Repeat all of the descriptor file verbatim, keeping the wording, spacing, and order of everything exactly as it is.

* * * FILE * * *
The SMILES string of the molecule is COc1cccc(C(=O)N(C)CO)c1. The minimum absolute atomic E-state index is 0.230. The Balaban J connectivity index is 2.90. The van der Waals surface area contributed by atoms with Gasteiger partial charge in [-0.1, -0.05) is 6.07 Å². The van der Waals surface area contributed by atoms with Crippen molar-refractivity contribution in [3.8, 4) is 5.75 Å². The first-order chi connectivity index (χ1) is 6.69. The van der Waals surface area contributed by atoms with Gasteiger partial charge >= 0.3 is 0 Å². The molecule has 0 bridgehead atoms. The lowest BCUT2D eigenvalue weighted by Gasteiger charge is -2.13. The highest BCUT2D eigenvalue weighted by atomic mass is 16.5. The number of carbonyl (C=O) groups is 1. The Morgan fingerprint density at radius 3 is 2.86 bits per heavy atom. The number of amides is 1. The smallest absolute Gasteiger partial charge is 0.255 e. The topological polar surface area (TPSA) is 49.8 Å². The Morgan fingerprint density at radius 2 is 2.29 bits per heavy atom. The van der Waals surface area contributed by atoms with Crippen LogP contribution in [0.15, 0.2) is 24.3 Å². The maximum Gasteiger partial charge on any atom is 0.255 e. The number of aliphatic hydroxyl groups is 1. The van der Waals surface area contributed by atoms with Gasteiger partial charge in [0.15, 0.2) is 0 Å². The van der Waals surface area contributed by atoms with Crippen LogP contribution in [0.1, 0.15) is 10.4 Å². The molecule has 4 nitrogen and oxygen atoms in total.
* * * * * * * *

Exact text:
The SMILES string of the molecule is COc1cccc(C(=O)N(C)CO)c1. The minimum absolute atomic E-state index is 0.230. The Balaban J connectivity index is 2.90. The van der Waals surface area contributed by atoms with Gasteiger partial charge in [-0.1, -0.05) is 6.07 Å². The van der Waals surface area contributed by atoms with Crippen molar-refractivity contribution in [3.8, 4) is 5.75 Å². The first-order chi connectivity index (χ1) is 6.69. The van der Waals surface area contributed by atoms with Gasteiger partial charge >= 0.3 is 0 Å². The molecule has 0 bridgehead atoms. The lowest BCUT2D eigenvalue weighted by Gasteiger charge is -2.13. The highest BCUT2D eigenvalue weighted by atomic mass is 16.5. The number of carbonyl (C=O) groups is 1. The Morgan fingerprint density at radius 3 is 2.86 bits per heavy atom. The number of amides is 1. The smallest absolute Gasteiger partial charge is 0.255 e. The topological polar surface area (TPSA) is 49.8 Å². The Morgan fingerprint density at radius 2 is 2.29 bits per heavy atom. The van der Waals surface area contributed by atoms with Crippen LogP contribution in [0.15, 0.2) is 24.3 Å². The maximum Gasteiger partial charge on any atom is 0.255 e. The number of aliphatic hydroxyl groups is 1. The van der Waals surface area contributed by atoms with Gasteiger partial charge in [0.15, 0.2) is 0 Å². The van der Waals surface area contributed by atoms with Crippen LogP contribution in [0.1, 0.15) is 10.4 Å². The molecule has 4 nitrogen and oxygen atoms in total.